Academic journal article
By de Vries, Sabina R.; Valadez, Albert A.
Journal of Professional Counseling, Practice, Theory, & Research , Vol. 34, No. 1/2
Existing studies have often expressed concern that impaired counseling students are destined to become impaired counseling professionals and as such are apt to do great harm if the issue of admitting and graduating impaired students is not addressed. This study examined mental health and attitudes toward counseling among counseling graduate students at a Southern university. Participants completed the Personal Orientation Inventory, the Eysenck Personality Questionnaire, and the Attitude toward Seeking Professional Psychological Help Scale. In analyses of outlier/extreme scores, 5.8% to 22.1% of participants' scores on various scales were within a range outside of "normal" so as to be considered as possibly being impaired or having negative attitudes towards counseling. Limitations of the study are noted and recommendations regarding counselor preparation are offered.
Counseling Students' Mental Health Status and Attitudes toward Counseling
Existing studies have often expressed concern that impaired counseling students are destined to become impaired counseling professionals and as such are apt to do great harm if the issue of admitting and graduating impaired students is not addressed (Witmer & Young, 1996). Impairment can best be described as "interference in professional functioning due to chemical dependency, mental illness, or personal conflict" (Laliotis & Grayson, 1985, p. 84). The present study examined mental health and attitudes toward counseling of counseling graduate students at a Southern university. Mental health, for the purpose of this study, is understood as "a state of mind characterized by emotional well-being, relative freedom from anxiety and disabling symptoms, and a capacity to establish constructive relationships and cope with the ordinary demands and stress of life" (Goldenson, 1984, p. 151). Previous research found that some students entering a counseling program were impaired and pursued a graduate degree as a socially acceptable substitution for treatment (Wakefield, 1995, as cited in Lumadue & Duffey, 1999).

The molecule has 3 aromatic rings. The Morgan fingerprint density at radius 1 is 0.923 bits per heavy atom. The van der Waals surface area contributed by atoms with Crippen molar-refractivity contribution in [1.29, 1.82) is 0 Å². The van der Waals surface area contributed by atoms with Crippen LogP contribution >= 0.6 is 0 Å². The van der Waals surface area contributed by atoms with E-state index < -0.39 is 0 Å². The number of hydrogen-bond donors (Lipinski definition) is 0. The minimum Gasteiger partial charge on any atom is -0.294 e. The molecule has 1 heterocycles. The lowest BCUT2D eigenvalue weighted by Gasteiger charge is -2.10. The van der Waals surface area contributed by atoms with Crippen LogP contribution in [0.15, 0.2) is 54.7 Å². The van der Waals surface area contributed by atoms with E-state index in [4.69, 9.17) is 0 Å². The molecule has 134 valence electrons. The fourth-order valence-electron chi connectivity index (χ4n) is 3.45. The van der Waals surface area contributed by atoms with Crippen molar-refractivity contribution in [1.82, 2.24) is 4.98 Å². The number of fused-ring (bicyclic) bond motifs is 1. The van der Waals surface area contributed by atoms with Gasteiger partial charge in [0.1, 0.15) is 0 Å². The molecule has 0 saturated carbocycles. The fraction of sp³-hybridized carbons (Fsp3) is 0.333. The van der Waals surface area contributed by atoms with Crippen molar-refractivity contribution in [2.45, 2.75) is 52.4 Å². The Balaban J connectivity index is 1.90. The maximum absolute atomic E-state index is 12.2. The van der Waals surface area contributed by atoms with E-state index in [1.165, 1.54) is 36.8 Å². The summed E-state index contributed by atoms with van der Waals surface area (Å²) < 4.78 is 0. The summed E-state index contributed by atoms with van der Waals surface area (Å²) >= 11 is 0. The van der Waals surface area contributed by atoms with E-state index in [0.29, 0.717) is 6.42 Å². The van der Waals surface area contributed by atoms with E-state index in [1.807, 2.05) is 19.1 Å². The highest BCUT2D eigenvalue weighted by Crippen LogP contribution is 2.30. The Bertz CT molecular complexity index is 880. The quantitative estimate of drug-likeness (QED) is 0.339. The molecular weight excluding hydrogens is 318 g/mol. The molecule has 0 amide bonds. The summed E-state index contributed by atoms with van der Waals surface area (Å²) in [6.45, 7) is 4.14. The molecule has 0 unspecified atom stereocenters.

While the concept of the wounded healer is often romanticized with wounded healers throughout history often thought of as having magical powers (Goldberg, 1986), it is the recovery that creates the healing power - not the wound (Guy, 1987). In order for individuals to become healers, they must acknowledge their woundedness and seek healing. It is not possible to help others heal if the wounded are not healed. (Remen, May, Young, & Breland, 1985). Untreated psychological wounds in counseling students could become liabilities to universities because of the potential for lawsuits based on graduating incompetent therapists (Custer, 1994).
The mid 1990s saw a wave of interest and concern regarding counselors' as well as graduate students' mental health and fitness to practice. In 1996, The Journal of Humanistic Education and Development released a special issue dedicated to this topic (McGowan, Hazier, & Kottler, 1996). This intense and sudden focus on mental health or lack thereof may have been due to the American Psychological Association (APA) issuing press releases about the shortcomings (professional and personal) of their professional members. This in turn coincided with remarkable media coverage of failing mental health professionals (Schoener, 1999).
Previous research noted that counselors-in-training displayed a higher level of psychopathology than the general population (White & Franzoni, 1990). It also has been observed that research pertaining to mental health issues of mental health professionals and graduate students, often done as dissertation research, does not make it into the readily available literature (Schoener, 1999). Best evidence suggests that no serious effort to address the issue of counselor and counselor trainee impairment has been made in recent years. On the contrary, since the mid 1990s, voices asking for reform and monitoring have grown sparse (Olesheski & Leech, 1996), and the lack of information and investigations in reference to graduate students with personality disorders or psychological impairments has been noted (Bradley & Post, 1991). …